Mentorship and teaching can't be practices based on ego trips. As it is now, they mix frequently and result in really toxic cultures of gatekeeping and inequity. Effective mentorship seeks to cultivate the best in ALL mentees, and I think professors and mentors should sit with some questions as they consider their relationship with students and mentees:

How are you advocating for your students/mentees? Beyond the direct classroom/learning space, how are you helping ALL your mentees grow in their praxis? When you pass on opportunities, are you selective of who and why? (Examine the whos and the whys) What do you deem as "beyond your purview" as a professor/mentor, what traits in prospective students/mentees do you dislike or make you uncomfortable and why? Are any of these things tied to race/class/sexuality/gender/productivity capitalism? When you decide or realize that you either don't have the time or aren't the right growth figure for a prospective student/mentee, do you absolve yourself of responsibility? Do you actively point them in directions that could be more beneficial for them? Is your criticism constructive? Do you teach them to advocate for themselves? Is your concept of what is "beneficial" for students/mentees rooted in racism/classism/exploitative capitalism/sexism/etc. rather than personal growth? When you want the best for your students/mentees, are you projecting your own hopes for their future, or do you wait to take cues from the best things within them?

There are more and more questions. If you think this is too much to consider, think again. Mentorship is deeply important and is a huge cornerstone of how generations of practitioners come into their own. Dismantle performance hierarchies or meritocratic approaches to help. It is no longer enough to go into teaching and mentoring for "feeling fulfilled." Teaching and mentoring is not about YOU.

If a student or mentee calls you out for abusive behavior, your responsibility is to listen and sit with the consequences of that behavior. It is not on the student/mentee (or anyone else) to do the labor of fielding your wounded ego or repeated pleas for forgiveness. If you are in any position of relative power or influence, you must be THAT MUCH MORE CAREFUL about your actions and THAT MUCH MORE REFLECTIVE on your own motivations. Take responsibility for when your power and influence and privilege blind you to behaviors that are abusive to students/mentees, particularly those who are of minority (esp. BIPOC), queer, different socioeconomic classes, etc. DO NOT give into the kneejerk reaction of discounting and discrediting the experiences of students/mentees.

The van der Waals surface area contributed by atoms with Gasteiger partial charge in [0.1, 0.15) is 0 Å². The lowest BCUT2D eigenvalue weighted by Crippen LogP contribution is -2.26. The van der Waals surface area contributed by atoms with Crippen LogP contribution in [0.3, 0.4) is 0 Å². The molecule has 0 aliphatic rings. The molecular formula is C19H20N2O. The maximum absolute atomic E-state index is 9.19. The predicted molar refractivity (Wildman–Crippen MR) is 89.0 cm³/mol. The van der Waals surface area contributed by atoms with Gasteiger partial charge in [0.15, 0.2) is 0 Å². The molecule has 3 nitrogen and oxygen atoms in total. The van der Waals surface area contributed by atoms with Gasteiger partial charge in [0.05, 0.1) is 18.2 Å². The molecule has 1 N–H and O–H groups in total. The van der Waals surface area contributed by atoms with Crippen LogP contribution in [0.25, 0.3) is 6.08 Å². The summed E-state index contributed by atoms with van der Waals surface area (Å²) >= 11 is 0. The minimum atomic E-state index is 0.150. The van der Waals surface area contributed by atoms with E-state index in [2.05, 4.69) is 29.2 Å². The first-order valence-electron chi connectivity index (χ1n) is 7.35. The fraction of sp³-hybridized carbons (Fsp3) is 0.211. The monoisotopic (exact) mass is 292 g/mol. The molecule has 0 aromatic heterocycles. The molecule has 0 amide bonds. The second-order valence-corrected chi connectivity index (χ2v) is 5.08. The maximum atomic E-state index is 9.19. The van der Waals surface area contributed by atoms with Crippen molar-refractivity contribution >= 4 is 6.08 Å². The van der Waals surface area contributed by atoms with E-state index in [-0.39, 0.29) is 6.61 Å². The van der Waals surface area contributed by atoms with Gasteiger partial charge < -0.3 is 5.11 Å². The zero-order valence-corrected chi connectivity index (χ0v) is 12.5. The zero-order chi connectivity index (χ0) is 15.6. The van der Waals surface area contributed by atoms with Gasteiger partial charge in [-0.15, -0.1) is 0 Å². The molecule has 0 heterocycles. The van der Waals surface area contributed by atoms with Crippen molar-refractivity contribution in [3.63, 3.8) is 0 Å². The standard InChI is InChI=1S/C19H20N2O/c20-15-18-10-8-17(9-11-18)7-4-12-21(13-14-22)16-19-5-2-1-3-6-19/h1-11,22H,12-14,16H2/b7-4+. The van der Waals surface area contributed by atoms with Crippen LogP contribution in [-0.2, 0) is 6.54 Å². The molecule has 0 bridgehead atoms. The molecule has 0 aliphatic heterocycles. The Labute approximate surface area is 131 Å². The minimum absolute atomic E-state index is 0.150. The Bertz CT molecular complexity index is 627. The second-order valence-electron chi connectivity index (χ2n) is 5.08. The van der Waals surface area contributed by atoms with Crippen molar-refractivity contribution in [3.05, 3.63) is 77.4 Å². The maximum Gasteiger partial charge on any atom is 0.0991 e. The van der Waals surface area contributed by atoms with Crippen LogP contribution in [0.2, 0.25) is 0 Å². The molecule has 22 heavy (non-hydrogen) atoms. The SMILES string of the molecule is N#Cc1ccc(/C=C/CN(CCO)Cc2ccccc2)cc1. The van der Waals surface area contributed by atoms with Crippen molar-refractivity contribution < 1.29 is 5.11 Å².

If you are confused and wonder how to be a better advocate (esp. as a non-BIPOC/straight/cis person), resources have always been spoken to us. Interrogate your confusion—have you been listening when BIPOC and queer communities speak? Are you seeking for someone else to do hard work and tell you what to think? If you are wondering how to decolonize racist educational institutions, how many young professors have been hired that reflect an actual commitment to diversifying curricula? Are you willing to make space in learning for people who have not been heard? Even if it means you lose opportunities? Are you willing to make sacrifices on a personal level so that students and mentees of the future are able to learn from people who look like them and who tell stories and truths that have not been heard? (And if you aren't, why aren't you? Examine the deep rootings of ego and how inflexible it makes you, even in the face of a decolonial future. How have you become rooted in the things that you value and have those rootings become harmful to others? Practice detachment.)

There is no glory that comes at the expense of others. We all stand on the shoulders of people who have worked on hands and knees to pave roads for us.

thoughts on responsible mentorship